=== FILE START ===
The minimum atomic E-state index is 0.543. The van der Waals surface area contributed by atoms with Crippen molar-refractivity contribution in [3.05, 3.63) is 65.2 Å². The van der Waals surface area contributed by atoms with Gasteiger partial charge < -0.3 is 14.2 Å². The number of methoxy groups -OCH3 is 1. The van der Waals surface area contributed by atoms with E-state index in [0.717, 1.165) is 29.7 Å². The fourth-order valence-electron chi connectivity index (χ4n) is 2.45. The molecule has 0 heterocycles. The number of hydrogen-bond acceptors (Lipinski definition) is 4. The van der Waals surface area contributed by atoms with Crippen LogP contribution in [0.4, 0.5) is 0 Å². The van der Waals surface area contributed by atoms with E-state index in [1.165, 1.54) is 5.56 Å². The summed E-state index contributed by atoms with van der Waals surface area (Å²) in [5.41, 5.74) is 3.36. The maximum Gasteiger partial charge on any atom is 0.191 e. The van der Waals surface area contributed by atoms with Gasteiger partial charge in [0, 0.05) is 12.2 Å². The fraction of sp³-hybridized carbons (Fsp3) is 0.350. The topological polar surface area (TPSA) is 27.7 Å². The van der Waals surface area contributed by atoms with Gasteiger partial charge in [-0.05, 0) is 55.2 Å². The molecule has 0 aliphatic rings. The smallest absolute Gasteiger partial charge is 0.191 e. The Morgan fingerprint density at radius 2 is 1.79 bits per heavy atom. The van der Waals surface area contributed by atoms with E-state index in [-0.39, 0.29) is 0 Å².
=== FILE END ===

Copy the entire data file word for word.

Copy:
The minimum atomic E-state index is 0.543. The van der Waals surface area contributed by atoms with Crippen molar-refractivity contribution in [3.05, 3.63) is 65.2 Å². The van der Waals surface area contributed by atoms with Gasteiger partial charge < -0.3 is 14.2 Å². The number of methoxy groups -OCH3 is 1. The van der Waals surface area contributed by atoms with E-state index in [0.717, 1.165) is 29.7 Å². The fourth-order valence-electron chi connectivity index (χ4n) is 2.45. The molecule has 0 heterocycles. The number of hydrogen-bond acceptors (Lipinski definition) is 4. The van der Waals surface area contributed by atoms with Crippen LogP contribution in [0.4, 0.5) is 0 Å². The van der Waals surface area contributed by atoms with E-state index in [1.165, 1.54) is 5.56 Å². The summed E-state index contributed by atoms with van der Waals surface area (Å²) in [5.41, 5.74) is 3.36. The maximum Gasteiger partial charge on any atom is 0.191 e. The van der Waals surface area contributed by atoms with Gasteiger partial charge in [0, 0.05) is 12.2 Å². The fraction of sp³-hybridized carbons (Fsp3) is 0.350. The topological polar surface area (TPSA) is 27.7 Å². The van der Waals surface area contributed by atoms with Gasteiger partial charge in [-0.05, 0) is 55.2 Å². The molecule has 0 aliphatic rings. The smallest absolute Gasteiger partial charge is 0.191 e. The Morgan fingerprint density at radius 2 is 1.79 bits per heavy atom. The van der Waals surface area contributed by atoms with E-state index in [-0.39, 0.29) is 0 Å².